The main factor in increasing alien crosstalk is the presence of long parallel runs of the cables. These should be avoided if possible. In practice, individual four-pair cables do not run exactly parallel after they have gone around a few corners. However, Augmented Cat 6 unscreened cables, bundled cables and Pre-terminated cable bundles will tend to suffer the most from this phenomenon. If installers wish to use a pre-termination method then they must obtain assurances from the cable manufacturer that their cables are suitable for bundling and pre-termination.

With all cable trays care must be taken to ensure that right angled bends in the tray do not end up forcing cables to go below their minimum allowed bend radius. Modern cable tray designed for data communications and optical fibre cables now build-in pre-manufactured corners. EN 50174 requires an access space of 150mm minimum above a cable tray to allow access.

Suspended Data Cables

One method of containment is to suspend cables from hooks attached to the ceiling. This method is popular in the USA but not often seen in Europe. If the size of the cable bundle is not too large then there is nothing wrong with this method. These hooks are often referred to as J-hooks. J-hooks should have a broad base to support the cable and should support the cable at least every 500 mm.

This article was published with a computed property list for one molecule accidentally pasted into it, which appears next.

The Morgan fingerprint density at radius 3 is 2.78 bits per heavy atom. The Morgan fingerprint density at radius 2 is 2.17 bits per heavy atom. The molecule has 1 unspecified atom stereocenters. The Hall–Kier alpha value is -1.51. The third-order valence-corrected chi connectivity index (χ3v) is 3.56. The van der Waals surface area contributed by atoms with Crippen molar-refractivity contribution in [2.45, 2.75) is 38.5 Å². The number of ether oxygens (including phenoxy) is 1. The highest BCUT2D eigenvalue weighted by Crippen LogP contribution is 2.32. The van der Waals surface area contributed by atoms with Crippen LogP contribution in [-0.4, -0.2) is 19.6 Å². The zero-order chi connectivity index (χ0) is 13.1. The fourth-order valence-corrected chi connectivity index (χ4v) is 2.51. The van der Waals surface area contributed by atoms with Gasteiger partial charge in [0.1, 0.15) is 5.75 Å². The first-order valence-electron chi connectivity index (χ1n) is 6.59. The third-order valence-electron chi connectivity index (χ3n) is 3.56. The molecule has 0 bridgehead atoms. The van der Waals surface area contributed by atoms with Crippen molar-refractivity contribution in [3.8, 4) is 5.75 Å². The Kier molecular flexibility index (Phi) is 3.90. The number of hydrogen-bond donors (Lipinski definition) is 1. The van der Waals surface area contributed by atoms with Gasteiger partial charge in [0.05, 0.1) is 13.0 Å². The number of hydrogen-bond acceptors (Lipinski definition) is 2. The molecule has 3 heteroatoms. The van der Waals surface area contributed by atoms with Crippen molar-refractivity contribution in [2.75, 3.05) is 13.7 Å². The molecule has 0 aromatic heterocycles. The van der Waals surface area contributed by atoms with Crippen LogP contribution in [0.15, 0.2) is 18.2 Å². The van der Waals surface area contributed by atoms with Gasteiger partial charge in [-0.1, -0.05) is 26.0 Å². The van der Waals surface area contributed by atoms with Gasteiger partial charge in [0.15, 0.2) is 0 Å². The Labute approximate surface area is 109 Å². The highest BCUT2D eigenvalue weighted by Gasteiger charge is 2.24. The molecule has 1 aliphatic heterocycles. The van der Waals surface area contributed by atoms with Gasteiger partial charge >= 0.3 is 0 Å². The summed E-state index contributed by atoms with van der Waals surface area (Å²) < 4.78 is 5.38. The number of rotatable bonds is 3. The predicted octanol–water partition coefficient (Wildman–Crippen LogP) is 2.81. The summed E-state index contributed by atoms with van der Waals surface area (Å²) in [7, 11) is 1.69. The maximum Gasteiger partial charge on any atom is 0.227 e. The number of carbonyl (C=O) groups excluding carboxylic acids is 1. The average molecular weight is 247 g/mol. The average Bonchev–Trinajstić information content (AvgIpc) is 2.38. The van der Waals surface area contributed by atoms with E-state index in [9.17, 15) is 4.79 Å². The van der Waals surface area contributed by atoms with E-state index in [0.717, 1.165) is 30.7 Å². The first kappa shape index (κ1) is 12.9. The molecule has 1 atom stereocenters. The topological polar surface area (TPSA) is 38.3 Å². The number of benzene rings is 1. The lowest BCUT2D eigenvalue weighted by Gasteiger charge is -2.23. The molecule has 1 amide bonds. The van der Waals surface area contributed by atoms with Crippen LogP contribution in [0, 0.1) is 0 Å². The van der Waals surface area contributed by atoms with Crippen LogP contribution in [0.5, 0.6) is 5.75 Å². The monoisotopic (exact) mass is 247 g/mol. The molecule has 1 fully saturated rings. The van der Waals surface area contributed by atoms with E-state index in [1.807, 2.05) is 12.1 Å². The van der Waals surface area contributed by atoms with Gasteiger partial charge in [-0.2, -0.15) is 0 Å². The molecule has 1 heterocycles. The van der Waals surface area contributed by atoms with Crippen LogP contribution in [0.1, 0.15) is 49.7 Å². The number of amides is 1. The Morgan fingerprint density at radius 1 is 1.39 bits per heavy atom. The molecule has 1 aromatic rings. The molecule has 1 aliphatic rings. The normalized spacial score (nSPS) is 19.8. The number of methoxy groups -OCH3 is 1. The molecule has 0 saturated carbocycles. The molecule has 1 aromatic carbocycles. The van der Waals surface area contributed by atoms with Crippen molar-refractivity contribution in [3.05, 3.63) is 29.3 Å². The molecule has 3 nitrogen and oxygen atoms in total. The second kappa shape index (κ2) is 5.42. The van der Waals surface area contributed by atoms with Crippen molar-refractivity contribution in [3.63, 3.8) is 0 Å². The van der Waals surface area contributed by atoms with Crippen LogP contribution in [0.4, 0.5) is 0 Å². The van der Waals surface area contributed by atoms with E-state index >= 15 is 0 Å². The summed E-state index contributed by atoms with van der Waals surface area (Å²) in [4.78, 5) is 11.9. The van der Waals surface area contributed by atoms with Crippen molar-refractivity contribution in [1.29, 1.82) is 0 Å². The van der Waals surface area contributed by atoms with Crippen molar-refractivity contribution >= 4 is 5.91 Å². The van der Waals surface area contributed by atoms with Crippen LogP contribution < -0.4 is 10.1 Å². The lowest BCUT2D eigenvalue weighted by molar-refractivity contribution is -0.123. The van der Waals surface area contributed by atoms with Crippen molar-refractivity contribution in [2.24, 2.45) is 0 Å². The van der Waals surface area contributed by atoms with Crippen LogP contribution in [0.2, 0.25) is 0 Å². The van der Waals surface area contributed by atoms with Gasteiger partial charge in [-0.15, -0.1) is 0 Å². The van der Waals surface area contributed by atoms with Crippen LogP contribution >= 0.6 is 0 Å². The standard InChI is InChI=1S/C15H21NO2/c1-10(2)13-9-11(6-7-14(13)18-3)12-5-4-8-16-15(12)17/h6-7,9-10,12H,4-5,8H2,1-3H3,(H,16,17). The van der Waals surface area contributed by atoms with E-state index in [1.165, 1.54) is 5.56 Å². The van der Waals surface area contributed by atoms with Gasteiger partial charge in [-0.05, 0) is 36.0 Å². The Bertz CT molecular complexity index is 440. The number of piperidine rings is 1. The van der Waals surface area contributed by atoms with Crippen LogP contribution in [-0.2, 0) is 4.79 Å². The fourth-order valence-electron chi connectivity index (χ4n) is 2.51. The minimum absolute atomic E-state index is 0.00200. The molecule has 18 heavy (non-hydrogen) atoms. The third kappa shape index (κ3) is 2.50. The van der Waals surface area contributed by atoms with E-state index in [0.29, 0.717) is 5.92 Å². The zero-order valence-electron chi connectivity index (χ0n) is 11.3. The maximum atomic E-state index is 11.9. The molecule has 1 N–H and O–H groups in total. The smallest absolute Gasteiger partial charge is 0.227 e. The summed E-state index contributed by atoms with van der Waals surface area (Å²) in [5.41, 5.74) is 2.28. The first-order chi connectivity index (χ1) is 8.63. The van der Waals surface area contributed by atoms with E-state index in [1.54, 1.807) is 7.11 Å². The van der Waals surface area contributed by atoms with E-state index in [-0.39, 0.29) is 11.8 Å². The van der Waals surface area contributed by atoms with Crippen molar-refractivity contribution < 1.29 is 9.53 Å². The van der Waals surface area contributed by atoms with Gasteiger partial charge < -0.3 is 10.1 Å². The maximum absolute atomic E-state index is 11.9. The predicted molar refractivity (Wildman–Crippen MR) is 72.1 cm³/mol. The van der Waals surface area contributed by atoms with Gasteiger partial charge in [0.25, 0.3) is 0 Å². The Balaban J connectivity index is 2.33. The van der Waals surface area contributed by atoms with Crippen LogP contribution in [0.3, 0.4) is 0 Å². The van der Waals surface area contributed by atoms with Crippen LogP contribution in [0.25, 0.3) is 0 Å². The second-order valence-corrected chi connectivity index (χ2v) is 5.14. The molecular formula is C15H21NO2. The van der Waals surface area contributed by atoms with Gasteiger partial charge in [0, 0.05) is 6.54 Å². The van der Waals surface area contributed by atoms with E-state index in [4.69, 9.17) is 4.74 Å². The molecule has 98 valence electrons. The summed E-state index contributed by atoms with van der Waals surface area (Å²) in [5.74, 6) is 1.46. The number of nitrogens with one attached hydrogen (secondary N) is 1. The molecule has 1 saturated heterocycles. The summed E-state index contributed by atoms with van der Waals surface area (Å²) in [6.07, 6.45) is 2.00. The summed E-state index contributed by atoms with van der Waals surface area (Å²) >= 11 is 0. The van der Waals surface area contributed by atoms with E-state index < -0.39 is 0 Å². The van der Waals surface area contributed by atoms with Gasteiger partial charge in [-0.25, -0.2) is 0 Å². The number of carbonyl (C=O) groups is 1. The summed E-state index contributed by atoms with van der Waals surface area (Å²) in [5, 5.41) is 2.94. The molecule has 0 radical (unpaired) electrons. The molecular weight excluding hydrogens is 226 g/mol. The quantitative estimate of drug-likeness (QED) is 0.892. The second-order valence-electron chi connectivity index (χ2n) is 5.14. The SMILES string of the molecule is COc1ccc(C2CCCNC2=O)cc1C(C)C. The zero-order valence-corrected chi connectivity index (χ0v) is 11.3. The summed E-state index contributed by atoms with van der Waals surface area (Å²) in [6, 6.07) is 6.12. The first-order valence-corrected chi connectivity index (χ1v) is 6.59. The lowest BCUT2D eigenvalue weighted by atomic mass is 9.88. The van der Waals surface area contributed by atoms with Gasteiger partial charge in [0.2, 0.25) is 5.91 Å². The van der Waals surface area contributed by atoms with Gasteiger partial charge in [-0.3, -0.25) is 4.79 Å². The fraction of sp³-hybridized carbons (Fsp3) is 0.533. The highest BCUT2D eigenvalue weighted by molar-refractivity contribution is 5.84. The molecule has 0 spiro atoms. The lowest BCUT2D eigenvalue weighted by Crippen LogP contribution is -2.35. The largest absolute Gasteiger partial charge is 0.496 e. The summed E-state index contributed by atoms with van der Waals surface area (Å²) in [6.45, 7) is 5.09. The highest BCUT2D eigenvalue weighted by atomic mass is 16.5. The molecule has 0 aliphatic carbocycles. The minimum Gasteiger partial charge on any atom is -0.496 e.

Room Perimeter Data Cable Pathways

Room perimeter pathways are usually surface mounted trunking systems attached to the wall at desk level, sometimes called dado trunking, or at floor level, skirting trunking.

These constructions are usually made of extruded white PVC and may be made up of several internal compartments. The internal compartments are for power and communications circuits.

Some forms of trunking have metal separators between the compartments to improve EMC performance, and sometimes the plastic itself is metallised to achieve a similar, though not so effective, result. At appropriate distances, power and telecommunications outlets are placed in the front of the trunking.

These should be located within three metres of where users are likely to want to make a connection.

A common mistake is to pick very slim trunking for aesthetic reasons. However when it comes to installing all the power and data cable there is not enough room. One manifestation of this is crushed cables and reduced bend radii behind the outlet block, which usually extends deep into the trunking itself. Users must calculate the internal volume they require in the trunking after considering the density of outlets required, where they are going to make the drop to the rest of the horizontal cabling and the restrictions of EN 50174 concerning proximity of power and data cable.